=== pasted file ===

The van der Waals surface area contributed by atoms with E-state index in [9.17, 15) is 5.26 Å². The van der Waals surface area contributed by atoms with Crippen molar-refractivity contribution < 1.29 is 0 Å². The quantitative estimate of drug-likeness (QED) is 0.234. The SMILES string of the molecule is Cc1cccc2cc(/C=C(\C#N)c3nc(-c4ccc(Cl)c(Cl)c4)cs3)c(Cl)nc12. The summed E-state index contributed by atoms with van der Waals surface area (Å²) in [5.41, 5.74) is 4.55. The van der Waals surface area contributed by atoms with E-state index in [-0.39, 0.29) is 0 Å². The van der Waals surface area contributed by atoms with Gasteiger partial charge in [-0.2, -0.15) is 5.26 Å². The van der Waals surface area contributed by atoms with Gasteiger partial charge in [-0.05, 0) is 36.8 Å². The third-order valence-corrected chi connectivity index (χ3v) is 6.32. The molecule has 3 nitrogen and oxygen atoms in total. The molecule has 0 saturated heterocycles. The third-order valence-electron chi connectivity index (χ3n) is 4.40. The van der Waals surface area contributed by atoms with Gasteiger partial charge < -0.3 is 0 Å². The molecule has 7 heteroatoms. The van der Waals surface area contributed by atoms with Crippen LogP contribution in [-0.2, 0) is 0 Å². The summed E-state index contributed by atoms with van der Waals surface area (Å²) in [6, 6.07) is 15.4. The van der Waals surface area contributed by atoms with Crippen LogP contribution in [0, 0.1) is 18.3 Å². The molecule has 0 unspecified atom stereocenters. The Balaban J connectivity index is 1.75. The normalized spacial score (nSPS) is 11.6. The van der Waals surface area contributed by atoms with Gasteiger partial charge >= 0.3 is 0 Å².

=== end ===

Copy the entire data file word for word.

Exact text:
The van der Waals surface area contributed by atoms with E-state index in [9.17, 15) is 5.26 Å². The van der Waals surface area contributed by atoms with Crippen molar-refractivity contribution < 1.29 is 0 Å². The quantitative estimate of drug-likeness (QED) is 0.234. The SMILES string of the molecule is Cc1cccc2cc(/C=C(\C#N)c3nc(-c4ccc(Cl)c(Cl)c4)cs3)c(Cl)nc12. The summed E-state index contributed by atoms with van der Waals surface area (Å²) in [5.41, 5.74) is 4.55. The van der Waals surface area contributed by atoms with E-state index in [-0.39, 0.29) is 0 Å². The van der Waals surface area contributed by atoms with Gasteiger partial charge in [-0.2, -0.15) is 5.26 Å². The van der Waals surface area contributed by atoms with Gasteiger partial charge in [-0.05, 0) is 36.8 Å². The third-order valence-corrected chi connectivity index (χ3v) is 6.32. The molecule has 3 nitrogen and oxygen atoms in total. The molecule has 0 saturated heterocycles. The third-order valence-electron chi connectivity index (χ3n) is 4.40. The van der Waals surface area contributed by atoms with Gasteiger partial charge < -0.3 is 0 Å². The molecule has 7 heteroatoms. The van der Waals surface area contributed by atoms with Crippen LogP contribution in [-0.2, 0) is 0 Å². The summed E-state index contributed by atoms with van der Waals surface area (Å²) in [6, 6.07) is 15.4. The van der Waals surface area contributed by atoms with Crippen LogP contribution in [0, 0.1) is 18.3 Å². The molecule has 0 unspecified atom stereocenters. The Balaban J connectivity index is 1.75. The normalized spacial score (nSPS) is 11.6. The van der Waals surface area contributed by atoms with Gasteiger partial charge >= 0.3 is 0 Å².